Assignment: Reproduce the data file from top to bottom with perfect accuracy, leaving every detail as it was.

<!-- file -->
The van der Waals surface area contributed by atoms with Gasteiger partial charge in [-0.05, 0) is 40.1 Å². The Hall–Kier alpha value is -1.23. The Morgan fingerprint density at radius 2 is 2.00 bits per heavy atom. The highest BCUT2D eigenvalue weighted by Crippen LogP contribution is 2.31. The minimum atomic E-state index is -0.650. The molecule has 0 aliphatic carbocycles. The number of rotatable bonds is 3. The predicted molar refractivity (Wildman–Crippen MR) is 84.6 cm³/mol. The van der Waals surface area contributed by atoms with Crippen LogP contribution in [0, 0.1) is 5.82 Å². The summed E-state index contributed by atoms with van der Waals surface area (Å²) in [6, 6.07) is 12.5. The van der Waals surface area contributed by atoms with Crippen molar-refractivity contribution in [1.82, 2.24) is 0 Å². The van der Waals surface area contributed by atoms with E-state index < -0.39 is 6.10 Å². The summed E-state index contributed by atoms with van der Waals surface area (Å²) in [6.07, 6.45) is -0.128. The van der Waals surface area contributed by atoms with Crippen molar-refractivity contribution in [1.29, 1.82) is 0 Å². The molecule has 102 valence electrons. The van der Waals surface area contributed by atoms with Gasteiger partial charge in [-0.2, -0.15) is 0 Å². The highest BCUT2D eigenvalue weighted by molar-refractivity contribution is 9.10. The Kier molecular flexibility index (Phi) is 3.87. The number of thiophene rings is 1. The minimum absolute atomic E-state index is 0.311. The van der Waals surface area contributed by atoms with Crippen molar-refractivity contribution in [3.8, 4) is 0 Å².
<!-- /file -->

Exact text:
The van der Waals surface area contributed by atoms with Gasteiger partial charge in [-0.05, 0) is 40.1 Å². The Hall–Kier alpha value is -1.23. The Morgan fingerprint density at radius 2 is 2.00 bits per heavy atom. The highest BCUT2D eigenvalue weighted by Crippen LogP contribution is 2.31. The minimum atomic E-state index is -0.650. The molecule has 0 aliphatic carbocycles. The number of rotatable bonds is 3. The predicted molar refractivity (Wildman–Crippen MR) is 84.6 cm³/mol. The van der Waals surface area contributed by atoms with Crippen LogP contribution in [0, 0.1) is 5.82 Å². The summed E-state index contributed by atoms with van der Waals surface area (Å²) in [6, 6.07) is 12.5. The van der Waals surface area contributed by atoms with Crippen molar-refractivity contribution in [1.82, 2.24) is 0 Å². The van der Waals surface area contributed by atoms with E-state index < -0.39 is 6.10 Å². The summed E-state index contributed by atoms with van der Waals surface area (Å²) in [6.07, 6.45) is -0.128. The van der Waals surface area contributed by atoms with Crippen molar-refractivity contribution in [1.29, 1.82) is 0 Å². The molecule has 102 valence electrons. The van der Waals surface area contributed by atoms with Gasteiger partial charge in [-0.2, -0.15) is 0 Å². The highest BCUT2D eigenvalue weighted by molar-refractivity contribution is 9.10. The Kier molecular flexibility index (Phi) is 3.87. The number of thiophene rings is 1. The minimum absolute atomic E-state index is 0.311. The van der Waals surface area contributed by atoms with Crippen molar-refractivity contribution in [3.8, 4) is 0 Å².